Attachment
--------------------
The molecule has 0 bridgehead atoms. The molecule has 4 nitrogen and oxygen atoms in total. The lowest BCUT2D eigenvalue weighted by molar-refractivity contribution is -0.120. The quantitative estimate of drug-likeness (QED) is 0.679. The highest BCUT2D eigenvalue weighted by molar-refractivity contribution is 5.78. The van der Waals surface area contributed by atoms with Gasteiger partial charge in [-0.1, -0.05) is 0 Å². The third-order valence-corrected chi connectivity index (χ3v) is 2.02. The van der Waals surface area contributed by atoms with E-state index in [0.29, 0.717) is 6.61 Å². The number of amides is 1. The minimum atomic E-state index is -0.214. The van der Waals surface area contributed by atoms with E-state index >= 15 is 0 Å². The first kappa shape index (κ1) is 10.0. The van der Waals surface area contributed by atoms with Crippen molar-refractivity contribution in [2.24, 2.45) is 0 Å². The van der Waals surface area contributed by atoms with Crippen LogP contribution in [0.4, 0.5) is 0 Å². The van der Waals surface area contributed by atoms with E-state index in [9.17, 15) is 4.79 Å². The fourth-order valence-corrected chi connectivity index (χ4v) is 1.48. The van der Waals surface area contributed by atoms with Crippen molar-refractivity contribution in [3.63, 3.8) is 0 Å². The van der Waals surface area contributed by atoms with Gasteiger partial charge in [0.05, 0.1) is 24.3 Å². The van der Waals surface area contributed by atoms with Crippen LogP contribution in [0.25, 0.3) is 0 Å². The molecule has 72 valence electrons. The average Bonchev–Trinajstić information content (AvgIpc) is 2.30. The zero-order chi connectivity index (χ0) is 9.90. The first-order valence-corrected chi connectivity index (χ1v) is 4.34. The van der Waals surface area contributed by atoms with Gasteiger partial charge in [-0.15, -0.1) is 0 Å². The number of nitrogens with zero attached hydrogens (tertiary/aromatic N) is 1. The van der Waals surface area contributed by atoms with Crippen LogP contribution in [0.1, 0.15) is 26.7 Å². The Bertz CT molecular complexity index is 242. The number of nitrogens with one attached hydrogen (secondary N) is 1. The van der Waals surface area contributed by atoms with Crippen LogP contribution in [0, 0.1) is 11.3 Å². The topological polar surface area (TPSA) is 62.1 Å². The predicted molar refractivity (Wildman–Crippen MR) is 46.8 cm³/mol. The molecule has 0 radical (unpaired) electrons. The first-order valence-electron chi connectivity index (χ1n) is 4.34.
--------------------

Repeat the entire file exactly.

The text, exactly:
The molecule has 0 bridgehead atoms. The molecule has 4 nitrogen and oxygen atoms in total. The lowest BCUT2D eigenvalue weighted by molar-refractivity contribution is -0.120. The quantitative estimate of drug-likeness (QED) is 0.679. The highest BCUT2D eigenvalue weighted by molar-refractivity contribution is 5.78. The van der Waals surface area contributed by atoms with Gasteiger partial charge in [-0.1, -0.05) is 0 Å². The third-order valence-corrected chi connectivity index (χ3v) is 2.02. The van der Waals surface area contributed by atoms with E-state index in [0.29, 0.717) is 6.61 Å². The number of amides is 1. The minimum atomic E-state index is -0.214. The van der Waals surface area contributed by atoms with E-state index >= 15 is 0 Å². The first kappa shape index (κ1) is 10.0. The van der Waals surface area contributed by atoms with Crippen molar-refractivity contribution in [2.24, 2.45) is 0 Å². The van der Waals surface area contributed by atoms with Crippen LogP contribution in [0.4, 0.5) is 0 Å². The van der Waals surface area contributed by atoms with E-state index in [9.17, 15) is 4.79 Å². The fourth-order valence-corrected chi connectivity index (χ4v) is 1.48. The van der Waals surface area contributed by atoms with Crippen molar-refractivity contribution in [3.63, 3.8) is 0 Å². The van der Waals surface area contributed by atoms with Gasteiger partial charge in [0.05, 0.1) is 24.3 Å². The van der Waals surface area contributed by atoms with Crippen LogP contribution in [0.25, 0.3) is 0 Å². The molecule has 72 valence electrons. The average Bonchev–Trinajstić information content (AvgIpc) is 2.30. The zero-order chi connectivity index (χ0) is 9.90. The first-order valence-corrected chi connectivity index (χ1v) is 4.34. The van der Waals surface area contributed by atoms with Gasteiger partial charge in [-0.15, -0.1) is 0 Å². The number of nitrogens with zero attached hydrogens (tertiary/aromatic N) is 1. The van der Waals surface area contributed by atoms with Crippen LogP contribution in [0.1, 0.15) is 26.7 Å². The Bertz CT molecular complexity index is 242. The number of nitrogens with one attached hydrogen (secondary N) is 1. The van der Waals surface area contributed by atoms with Crippen LogP contribution in [0, 0.1) is 11.3 Å². The topological polar surface area (TPSA) is 62.1 Å². The predicted molar refractivity (Wildman–Crippen MR) is 46.8 cm³/mol. The molecule has 0 radical (unpaired) electrons. The first-order valence-electron chi connectivity index (χ1n) is 4.34.